The position of Catholics in Europe and the Americas is increasingly “more like that of the Christians under the Roman Empire, when the Church had on the one hand to convert the pagan masses in the great Mediterranean cities, Antioch and Ephesus and Rome, and at the same time to defend its bare right to exist against the crushing weight of an all-powerful world state which recognized no limit to its authority.” (Christopher Dawson, Movement of World Revolution)
However, in Asia, the significant numbers of converts to the Faith opens new horizons:
“Is it not possible that the same thing will happen in modern Asia: that the key points of oriental Christianity will be found in the great urban centres like Calcutta and Bombay, Tokyo, Shanghai, Canton, Singapore—that the new Churches will find their future leaders in the same urban cosmopolitan classes from which the leaders of the primitive Church were drawn? The soil must be broken—the plough and the harrow must do their work before the seed can produce a good harvest. But this is the age of the plough and the harrow, not the time of the harvest.” (Christopher Dawson, Movement of World Revolution)
As regards North America – and one may to some extent say the same of Europe – the convert to Catholicism, Richard John Neuhaus, stated:
“If, in anticipating the springtime of the Third Millennium, we are to sow more confidently and effectively, if our sowing is to transform the world (and we are called to nothing less than that!), we ourselves must be transformed.
“Permit me to suggest five transformations of pressing urgency. First, we need to cultivate the courage to be counter-cultural. […]
“First, then, whether ‘in season or out of season’, those who propose Christian truth must always cultivate the courage to be counter-cultural.
“Until Our Lord returns in glory, we will be wrestling with what it means to be in the world but not of the world.
“The truth that the Church proposes is for the world, but the Church will inevitably appear to be against the world when the world resists the truth about itself.
“The necessary posture of prophetic humanism, therefore, is one of being against the world for the world.
“Moreover, cultural resistance to the truth has more formidable sources. With Saint Paul, we never forget that ‘We are not contending against flesh and blood, but against the principalities, against the powers, against the world rulers of this present darkness, against the spiritual hosts of wickedness in the heavenly places’ (Ephesians 6:12).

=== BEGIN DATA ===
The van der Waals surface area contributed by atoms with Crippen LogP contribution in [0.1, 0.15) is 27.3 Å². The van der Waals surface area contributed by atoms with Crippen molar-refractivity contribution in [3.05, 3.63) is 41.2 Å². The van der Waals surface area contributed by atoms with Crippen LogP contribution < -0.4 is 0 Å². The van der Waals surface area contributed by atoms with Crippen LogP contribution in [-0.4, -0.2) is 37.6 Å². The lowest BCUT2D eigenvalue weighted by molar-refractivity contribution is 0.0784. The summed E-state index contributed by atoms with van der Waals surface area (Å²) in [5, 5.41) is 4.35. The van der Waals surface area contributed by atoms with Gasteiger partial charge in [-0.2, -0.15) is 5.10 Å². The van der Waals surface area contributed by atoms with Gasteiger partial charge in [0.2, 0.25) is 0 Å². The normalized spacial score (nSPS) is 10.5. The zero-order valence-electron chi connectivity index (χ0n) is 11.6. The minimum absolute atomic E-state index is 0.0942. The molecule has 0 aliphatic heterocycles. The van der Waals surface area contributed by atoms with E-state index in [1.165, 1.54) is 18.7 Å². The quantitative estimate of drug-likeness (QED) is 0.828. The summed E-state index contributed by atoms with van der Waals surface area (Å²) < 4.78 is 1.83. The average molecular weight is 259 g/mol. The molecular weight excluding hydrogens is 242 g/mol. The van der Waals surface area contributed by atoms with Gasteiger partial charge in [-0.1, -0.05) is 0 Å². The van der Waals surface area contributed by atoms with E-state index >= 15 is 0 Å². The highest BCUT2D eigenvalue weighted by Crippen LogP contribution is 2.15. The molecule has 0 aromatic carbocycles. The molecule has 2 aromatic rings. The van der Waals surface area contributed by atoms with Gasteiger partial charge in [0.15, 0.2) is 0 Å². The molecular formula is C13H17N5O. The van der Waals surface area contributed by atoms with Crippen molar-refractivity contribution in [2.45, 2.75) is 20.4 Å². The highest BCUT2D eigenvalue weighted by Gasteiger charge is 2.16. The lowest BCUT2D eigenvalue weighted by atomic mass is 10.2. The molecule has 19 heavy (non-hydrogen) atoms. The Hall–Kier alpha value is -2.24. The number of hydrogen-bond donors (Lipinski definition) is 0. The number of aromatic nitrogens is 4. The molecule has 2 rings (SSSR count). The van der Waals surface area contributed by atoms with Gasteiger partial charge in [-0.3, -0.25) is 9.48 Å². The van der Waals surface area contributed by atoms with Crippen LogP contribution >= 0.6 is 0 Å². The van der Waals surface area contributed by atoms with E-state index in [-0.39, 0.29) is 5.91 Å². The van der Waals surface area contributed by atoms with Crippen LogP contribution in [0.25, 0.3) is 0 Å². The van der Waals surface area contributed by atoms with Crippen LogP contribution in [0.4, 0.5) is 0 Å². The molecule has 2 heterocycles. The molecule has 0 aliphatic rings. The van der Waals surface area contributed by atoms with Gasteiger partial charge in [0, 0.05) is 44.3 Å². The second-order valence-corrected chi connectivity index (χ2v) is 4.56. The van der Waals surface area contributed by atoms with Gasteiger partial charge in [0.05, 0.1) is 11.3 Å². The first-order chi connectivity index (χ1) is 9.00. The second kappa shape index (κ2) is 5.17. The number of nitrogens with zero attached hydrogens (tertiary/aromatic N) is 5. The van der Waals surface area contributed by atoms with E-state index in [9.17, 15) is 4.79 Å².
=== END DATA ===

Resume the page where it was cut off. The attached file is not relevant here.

“Especially in North America, some fear that the call to counter-cultural courage is an invitation to return to the ‘ghetto Catholicism’ of an earlier era, but that is not the case. Sociologically speaking, immigrant Catholicism was not so much counter-cultural as subcultural. The true progression is from subcultural striving to cultural success to counter-cultural challenge and transformation.
“The remarkable cultural success of American Catholics in the last half century is a tragic failure if it means that now Catholics are just like everybody else. Real success is marked by the confidence and courage to challenge the culture of which we are securely part.
“Or we might put it this way: there is a crucial difference between being American Catholics and being Catholic Americans. We are constantly told that there is a distinctively American way of being Catholic. The course of counter-cultural courage is to demonstrate that there is a distinctively Catholic way of being American.
“The Catholic Moment happens when American Catholics dare to be Catholic Americans. An earlier generation prided itself on being accepted by American culture, and we should honor what was honorable in that achievement. But surely our task if to prepare a generation that will dare to transform American culture.
“Catholicism is no longer a suppliant, standing hat in hand before our cultural betters. We are full participants who unhesitatingly accept our responsibility to remedy a culture that is descending into decadence and disarray. The remedy begins with each person who hears and responds to the radical call to holiness in accord with moral truth. […]
This is the drama, this is the adventure, this is the audacious hope of Christian discipleship.
“We must settle for nothing less, and persuade the Catholic people to settle for nothing less.
“We are told that young people today, immersed as they are in hedonistic self- gratification and consumerism, are deaf to the call to moral greatness. Tell that to the hundreds of thousands of young people who gathered in Denver last August. Tell that to millions of television viewers who witnessed in Denver a spiritual explosion in response to the culture-transforming call to live in the splendor of truth.” (Richard John Neuhaus, address of January 31, 1994)